“Fifteen minutes is all it took Matea and me to push and deliver.” Knowing full well it wouldn’t matter because she thought she knew everything, but I still needed to have the last word.

In between her contractions, Emily came up with the idea of including her grandmother and two other sisters in the birth. Although they couldn’t be there in person, she wanted to find some way to have them involved so she suggested we had them on speaker phone during delivery. We were lucky enough to be able to reach all three and had them wait by the phone until we called back.

Emily began calling out that she had to push. It was time for Emily to start pushing. Matea, Bailey and I made our calls: me to my mom, and the other girls to a sister each. We stood there with one hand on our phone and the other on Emily. We each had a job to do to help to bring the baby into the world. As if a cheerleading squad at a football game we all cheered Emily on yelling for her to push. As I predicted, after about fifteen minutes this tiny little head full of long dark hair made its appearance. I wanted to gloat and tell the nurse I told you so, but things became chaotic within seconds.

That same arrogant nurse pushed me out of the way and I heard the midwife yell out. “We have a red robin, call the doctor.” Now, my first thought was why the hell is she talking about food right now thinking she was referring to the restaurant. Obviously, I was sleep deprived for that to be my first thought. At this point, I still had no idea what was going on. I had no idea that my daughter and her beautiful baby’s life were now in danger. It turns out that red robin was another term for shoulder dystocia. Shoulder dystocia is when the baby’s shoulder gets stuck and does not pass the pelvic bone.

In unison, my daughters and I hung up our phones. The room filled with more doctors and nurses than I had seen since I delivered my third baby eight weeks preterm some twenty-three years ago, I realized how serious the situation had become. My daughter and her baby’s life were in danger. Panic began to fill the growing lump in my throat and my heart pounded in my chest.

I felt completely helpless as I stood frozen amongst the commotion around me. I never thought this miraculous event would become one of my worst nightmares. I prayed to God to save my baby and granddaughter. It was only a matter of minutes, but it seemed like forever.

Through the tiny crevices of the medical staff, I saw the midwife lay my battered looking granddaughter on Emily’s stomach. Her little body lay lifeless and blue without a breath to be seen It was the scariest sight I’d ever seen. Her little body looked as though it was battered and bruised. The only thing was that it wasn’t. She was not breathing. The umbilical cord had been compressed and she had not received any oxygen. With one swoop, the pediatrician had cut the cord and whisked the baby to a nearby examination table.

I was so torn. My granddaughter wasn’t breathing and I wanted to go to her, but my daughter was hemorrhaging and I didn’t want to leave her side either. I motioned to Matea and Bailey to go check on the baby as I stood by my little girl. She was oblivious to her own condition as she tried to find out what was going on with her baby. It seemed like forever and then I heard the pediatrician call out. “Second APGAR is a nine.” The Apgar score is “a number calculated by scoring the heart rate, respiratory effort, muscle tone, skin color, and reflex irritability (response to a catheter in the nostril)”(Mersch).  I didn’t know what the first was but knew a nine was good.  Now I could give my full attention to my daughter.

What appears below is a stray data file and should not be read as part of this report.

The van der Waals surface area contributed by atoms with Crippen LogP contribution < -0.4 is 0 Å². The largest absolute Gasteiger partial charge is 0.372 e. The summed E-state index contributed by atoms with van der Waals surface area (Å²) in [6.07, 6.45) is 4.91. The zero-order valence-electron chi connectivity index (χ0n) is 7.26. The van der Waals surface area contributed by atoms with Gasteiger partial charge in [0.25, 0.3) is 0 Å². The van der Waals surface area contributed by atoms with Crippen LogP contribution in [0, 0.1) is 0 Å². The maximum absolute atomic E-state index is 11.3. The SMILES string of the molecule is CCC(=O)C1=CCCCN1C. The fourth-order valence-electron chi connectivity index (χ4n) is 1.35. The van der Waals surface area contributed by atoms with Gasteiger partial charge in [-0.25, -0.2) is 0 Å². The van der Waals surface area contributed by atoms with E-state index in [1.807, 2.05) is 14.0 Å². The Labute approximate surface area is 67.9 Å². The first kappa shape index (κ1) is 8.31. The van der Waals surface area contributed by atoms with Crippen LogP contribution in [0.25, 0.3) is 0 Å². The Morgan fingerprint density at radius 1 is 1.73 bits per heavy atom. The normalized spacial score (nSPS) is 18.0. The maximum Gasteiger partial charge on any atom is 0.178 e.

I could see the worry on her face and tried to console her. “The baby is fine honey. She is breathing.” Still, I could get no response from her until she heard for herself that her little girl was crying. Relief filled her body as her stiff tight limbs relaxed. After forty-five minutes of suturing the damage from delivery, the midwife was done and my baby was out of danger. While we were waiting, we could hear the nurses trying to guess the weight of the baby. There were many predictions, and one hit it right on the nose. Eight pounds six ounces and whopping twenty-one inches long. This was a shock for me as my daughter had gained all of twenty-two pounds while pregnant. The baby was a little chunky monkey with shoulders of a linebacker. As big a baby, as she was, she still seemed like a petite little thing and looked exactly like her mommy.

I stood in awe by the side of her bassinet as the nurse cleaned her up. As a mother seeing her child for the first time was something of awe and disbelief, but to see your grandchild for the first time is beyond any words I could use to describe the feelings I had at that moment.  My own baby had created this little one looking up at me as she held on tight to my finger. My heart was overflowing with love.

Things began to calm down and as Emily began to feed her little one for the first time. The lyrics from “Slow Down” by Christian artist Nicole Nordeman came to my mind.

“Slow down.

Won’t you stay here a minute more?

I know you want to walk through the door,

But it’s all too fast.

Let’s make it last a little while.

I pointed to the sky and now you wanna fly.

I am your biggest fan.

I hope you know I am.

But do you think you can somehow Slow down.”

At this moment, my mom’s words to me years earlier couldn’t have been truer. “Life flies by.”

It has been nearly six months since my granddaughter entered the world. Watching her grow from that tiny baby into this eighteen-pound bundle of joy has been incredible. Seeing her develop the most amazing little personality and sense of humor that mirrors her mommy’s has been a true blessing. So many times, in my granddaughters your life I have heard my daughter say that she was growing too fast and tells little Kenlee to slow down. If she only knew how fast time really does fly by.














Work’s Cited

Mersch, John. “Apgar Score: Learn About Test Results.” MedicineNet. N.p., n.d. Web. 31 July 2016.